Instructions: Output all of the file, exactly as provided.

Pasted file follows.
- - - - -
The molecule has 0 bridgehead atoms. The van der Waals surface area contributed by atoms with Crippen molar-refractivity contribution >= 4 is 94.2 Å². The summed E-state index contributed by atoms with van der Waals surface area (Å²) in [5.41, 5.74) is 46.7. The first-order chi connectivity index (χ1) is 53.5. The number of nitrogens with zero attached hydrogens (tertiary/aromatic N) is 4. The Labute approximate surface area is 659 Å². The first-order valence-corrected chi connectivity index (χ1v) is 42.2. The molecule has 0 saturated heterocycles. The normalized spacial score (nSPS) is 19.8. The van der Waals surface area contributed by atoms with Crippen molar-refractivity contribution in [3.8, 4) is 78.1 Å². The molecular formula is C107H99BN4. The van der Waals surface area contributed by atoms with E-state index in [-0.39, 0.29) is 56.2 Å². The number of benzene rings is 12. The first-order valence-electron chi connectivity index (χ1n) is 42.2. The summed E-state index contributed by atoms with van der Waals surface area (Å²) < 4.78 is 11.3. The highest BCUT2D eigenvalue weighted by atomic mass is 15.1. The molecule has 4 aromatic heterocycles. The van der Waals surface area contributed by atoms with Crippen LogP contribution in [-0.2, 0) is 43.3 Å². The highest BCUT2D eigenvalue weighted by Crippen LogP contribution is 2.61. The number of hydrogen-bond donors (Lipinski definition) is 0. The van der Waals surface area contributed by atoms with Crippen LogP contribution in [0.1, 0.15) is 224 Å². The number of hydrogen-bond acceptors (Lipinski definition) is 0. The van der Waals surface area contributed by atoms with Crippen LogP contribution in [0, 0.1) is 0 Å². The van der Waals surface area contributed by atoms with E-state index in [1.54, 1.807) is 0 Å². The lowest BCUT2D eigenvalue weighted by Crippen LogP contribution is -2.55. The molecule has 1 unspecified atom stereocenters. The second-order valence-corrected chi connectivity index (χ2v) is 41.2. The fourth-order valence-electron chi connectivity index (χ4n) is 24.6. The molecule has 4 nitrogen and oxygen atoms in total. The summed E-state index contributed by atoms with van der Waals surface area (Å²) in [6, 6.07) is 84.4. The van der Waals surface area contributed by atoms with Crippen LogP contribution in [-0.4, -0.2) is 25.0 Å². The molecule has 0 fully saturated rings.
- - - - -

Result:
The molecule has 0 bridgehead atoms. The van der Waals surface area contributed by atoms with Crippen molar-refractivity contribution >= 4 is 94.2 Å². The summed E-state index contributed by atoms with van der Waals surface area (Å²) in [5.41, 5.74) is 46.7. The first-order chi connectivity index (χ1) is 53.5. The number of nitrogens with zero attached hydrogens (tertiary/aromatic N) is 4. The Labute approximate surface area is 659 Å². The first-order valence-corrected chi connectivity index (χ1v) is 42.2. The molecule has 0 saturated heterocycles. The normalized spacial score (nSPS) is 19.8. The van der Waals surface area contributed by atoms with Crippen molar-refractivity contribution in [3.8, 4) is 78.1 Å². The molecular formula is C107H99BN4. The van der Waals surface area contributed by atoms with E-state index in [-0.39, 0.29) is 56.2 Å². The number of benzene rings is 12. The first-order valence-electron chi connectivity index (χ1n) is 42.2. The summed E-state index contributed by atoms with van der Waals surface area (Å²) < 4.78 is 11.3. The highest BCUT2D eigenvalue weighted by atomic mass is 15.1. The molecule has 4 aromatic heterocycles. The van der Waals surface area contributed by atoms with Crippen LogP contribution in [-0.2, 0) is 43.3 Å². The highest BCUT2D eigenvalue weighted by Crippen LogP contribution is 2.61. The number of hydrogen-bond donors (Lipinski definition) is 0. The van der Waals surface area contributed by atoms with Crippen LogP contribution in [0.1, 0.15) is 224 Å². The number of hydrogen-bond acceptors (Lipinski definition) is 0. The van der Waals surface area contributed by atoms with Crippen LogP contribution in [0, 0.1) is 0 Å². The van der Waals surface area contributed by atoms with E-state index in [1.54, 1.807) is 0 Å². The lowest BCUT2D eigenvalue weighted by Crippen LogP contribution is -2.55. The molecule has 1 unspecified atom stereocenters. The second-order valence-corrected chi connectivity index (χ2v) is 41.2. The fourth-order valence-electron chi connectivity index (χ4n) is 24.6. The molecule has 4 nitrogen and oxygen atoms in total. The summed E-state index contributed by atoms with van der Waals surface area (Å²) in [6, 6.07) is 84.4. The van der Waals surface area contributed by atoms with Crippen LogP contribution in [-0.4, -0.2) is 25.0 Å². The molecule has 0 fully saturated rings.